Saturn V: S-II Stage

I worked on my Saturn V replica some more.  Up next, moving down the rocket, is the S-II stage.  This stage was responsible for moving the rocket through the upper atmosphere.  At 1/112the scale this stage, from top to the bottom of the nozzles, is about 8.75″ long.  It is 3.5″ in diameter.

Here’s the NASA pic to show where this section is located on the rocket.

S2_1

As before, this stage will be turned out of some laminated pieces of southern yellow pine.

S2_2

I roughed it into shape with a gouge and then brought it close to the final size with a skew chisel. I put a tenon on the left (top) side of the stage to fit into the ring I made previously.

S2_3

I took the stage on and off several times to make sure the fit was good with the ring.  Here’s a pic of a test fit.  Unfortunately, after additional sanding later the diameters no longer match as well.

S2_4

Once I was happy with the size of the tenon and outside diameter, I started work on the nozzle end of the stage.  There’s no way I can turn the five nozzles in place.  The plan was to finish the stage off leaving an area to put the nozzles.  I used a cutoff tool to define the end of the stage and mark the depth of the bottom of the stage.

S2_5

From the previous step I connected the two cuts with a flat surface and trimmed off the extra.  I really couldn’t run the stage in the lathe held like this.  Any pressure would cause the stage to start to wobble.  Holding it by hand at low speed, I was able to get the little nub trimmed off though.  Still, a steady rest would be a great aide here.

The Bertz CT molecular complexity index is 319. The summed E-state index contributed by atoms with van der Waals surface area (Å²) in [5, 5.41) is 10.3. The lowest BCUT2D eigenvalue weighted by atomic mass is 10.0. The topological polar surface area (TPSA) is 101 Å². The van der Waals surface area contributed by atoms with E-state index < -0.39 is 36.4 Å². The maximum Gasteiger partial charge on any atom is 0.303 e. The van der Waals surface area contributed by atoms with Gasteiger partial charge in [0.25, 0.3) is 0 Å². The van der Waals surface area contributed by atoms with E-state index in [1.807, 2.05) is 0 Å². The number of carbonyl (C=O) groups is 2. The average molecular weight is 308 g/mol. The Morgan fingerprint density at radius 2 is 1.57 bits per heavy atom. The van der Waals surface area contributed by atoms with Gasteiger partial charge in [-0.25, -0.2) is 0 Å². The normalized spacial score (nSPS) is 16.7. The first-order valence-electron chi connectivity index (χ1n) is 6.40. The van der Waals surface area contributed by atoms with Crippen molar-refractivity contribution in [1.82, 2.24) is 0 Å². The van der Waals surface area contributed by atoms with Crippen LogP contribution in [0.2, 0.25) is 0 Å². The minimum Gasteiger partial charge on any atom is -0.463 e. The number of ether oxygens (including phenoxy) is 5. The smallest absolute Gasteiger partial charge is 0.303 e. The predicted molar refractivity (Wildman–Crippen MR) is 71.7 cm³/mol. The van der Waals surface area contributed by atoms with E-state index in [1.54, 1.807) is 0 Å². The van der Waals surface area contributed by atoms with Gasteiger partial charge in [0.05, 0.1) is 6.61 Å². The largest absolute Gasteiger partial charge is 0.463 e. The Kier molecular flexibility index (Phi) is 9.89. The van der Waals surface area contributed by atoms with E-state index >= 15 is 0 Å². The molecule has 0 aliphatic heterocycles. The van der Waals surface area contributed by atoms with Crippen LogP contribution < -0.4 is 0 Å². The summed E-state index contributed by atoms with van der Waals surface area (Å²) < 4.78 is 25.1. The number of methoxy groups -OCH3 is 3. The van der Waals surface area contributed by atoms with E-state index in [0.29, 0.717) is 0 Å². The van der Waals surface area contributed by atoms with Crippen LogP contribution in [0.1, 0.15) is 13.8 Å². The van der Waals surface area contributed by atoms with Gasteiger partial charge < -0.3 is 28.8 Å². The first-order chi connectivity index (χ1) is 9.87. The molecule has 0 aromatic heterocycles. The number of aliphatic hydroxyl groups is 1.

S2_6

In order to give the J-2 nozzle on the end of the S-IVB stage a place to go I drilled a shallow hole into the top of the stage on the drill press.

S2_7

Next, comes making the five J-2 engines.  I started with pieces of Poplar dowel I had laying around.

S2_8

First, I turned the top end of the nozzle and left it a little long to fit inside the stage.

S2_9

Again, I used the cutoff tool to mark the end of the nozzle and the correct diameter.  With these two locations defined, I started to create the bell shape of the nozzle.

S2_10

I made a template to use on the nozzles to get them all close to the same shape.  To create the template, I printed a line drawing of the stage and then glued the nozzle drawing to a piece of hard board.  A little cutting and sanding left me with a good template.  I’d turn some and then check it against the template.  After a few iterations I had a well shaped nozzle.
S2_11

After repeating the above four more times I finally had five little nozzles.  They’re close to being the same.

S2_12

To give the nozzles a place to rest, I marked off points to drill using the line drawing referenced above.  Seen below, I used the drill press to drill the holes.

S2_13

After some fitting, all of the nozzles were inserted to the correct height.  I need to get some thin super glue to hold them all in place.  The glue I had was too thick to wick into the joint.

S2_14

Finally, here’s all the pieces together.  S2_15

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